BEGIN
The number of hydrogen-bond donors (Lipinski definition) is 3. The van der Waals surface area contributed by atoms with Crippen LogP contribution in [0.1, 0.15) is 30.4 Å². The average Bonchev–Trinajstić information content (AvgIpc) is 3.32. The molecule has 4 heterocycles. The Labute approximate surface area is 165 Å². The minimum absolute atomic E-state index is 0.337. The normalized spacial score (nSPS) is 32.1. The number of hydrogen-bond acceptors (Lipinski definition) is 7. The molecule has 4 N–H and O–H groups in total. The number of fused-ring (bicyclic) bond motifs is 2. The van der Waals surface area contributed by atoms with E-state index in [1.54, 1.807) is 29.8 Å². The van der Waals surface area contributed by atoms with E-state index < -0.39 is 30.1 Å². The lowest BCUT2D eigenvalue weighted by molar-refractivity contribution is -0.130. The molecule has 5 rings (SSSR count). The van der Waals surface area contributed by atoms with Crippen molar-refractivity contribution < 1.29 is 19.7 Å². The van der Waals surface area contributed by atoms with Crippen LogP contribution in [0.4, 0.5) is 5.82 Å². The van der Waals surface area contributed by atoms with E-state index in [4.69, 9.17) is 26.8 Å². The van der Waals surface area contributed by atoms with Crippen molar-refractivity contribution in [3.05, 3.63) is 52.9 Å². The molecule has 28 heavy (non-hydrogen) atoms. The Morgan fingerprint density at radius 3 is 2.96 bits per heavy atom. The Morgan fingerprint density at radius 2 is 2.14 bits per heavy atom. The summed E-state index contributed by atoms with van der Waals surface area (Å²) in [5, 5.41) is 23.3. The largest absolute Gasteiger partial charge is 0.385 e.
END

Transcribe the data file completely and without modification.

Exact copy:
The number of hydrogen-bond donors (Lipinski definition) is 3. The van der Waals surface area contributed by atoms with Crippen LogP contribution in [0.1, 0.15) is 30.4 Å². The average Bonchev–Trinajstić information content (AvgIpc) is 3.32. The molecule has 4 heterocycles. The Labute approximate surface area is 165 Å². The minimum absolute atomic E-state index is 0.337. The normalized spacial score (nSPS) is 32.1. The number of hydrogen-bond acceptors (Lipinski definition) is 7. The molecule has 4 N–H and O–H groups in total. The number of fused-ring (bicyclic) bond motifs is 2. The van der Waals surface area contributed by atoms with E-state index in [1.54, 1.807) is 29.8 Å². The van der Waals surface area contributed by atoms with E-state index < -0.39 is 30.1 Å². The lowest BCUT2D eigenvalue weighted by molar-refractivity contribution is -0.130. The molecule has 5 rings (SSSR count). The van der Waals surface area contributed by atoms with Crippen molar-refractivity contribution < 1.29 is 19.7 Å². The van der Waals surface area contributed by atoms with Crippen LogP contribution in [0.4, 0.5) is 5.82 Å². The van der Waals surface area contributed by atoms with E-state index in [4.69, 9.17) is 26.8 Å². The van der Waals surface area contributed by atoms with Crippen molar-refractivity contribution in [3.05, 3.63) is 52.9 Å². The molecule has 28 heavy (non-hydrogen) atoms. The Morgan fingerprint density at radius 3 is 2.96 bits per heavy atom. The Morgan fingerprint density at radius 2 is 2.14 bits per heavy atom. The summed E-state index contributed by atoms with van der Waals surface area (Å²) in [5, 5.41) is 23.3. The largest absolute Gasteiger partial charge is 0.385 e.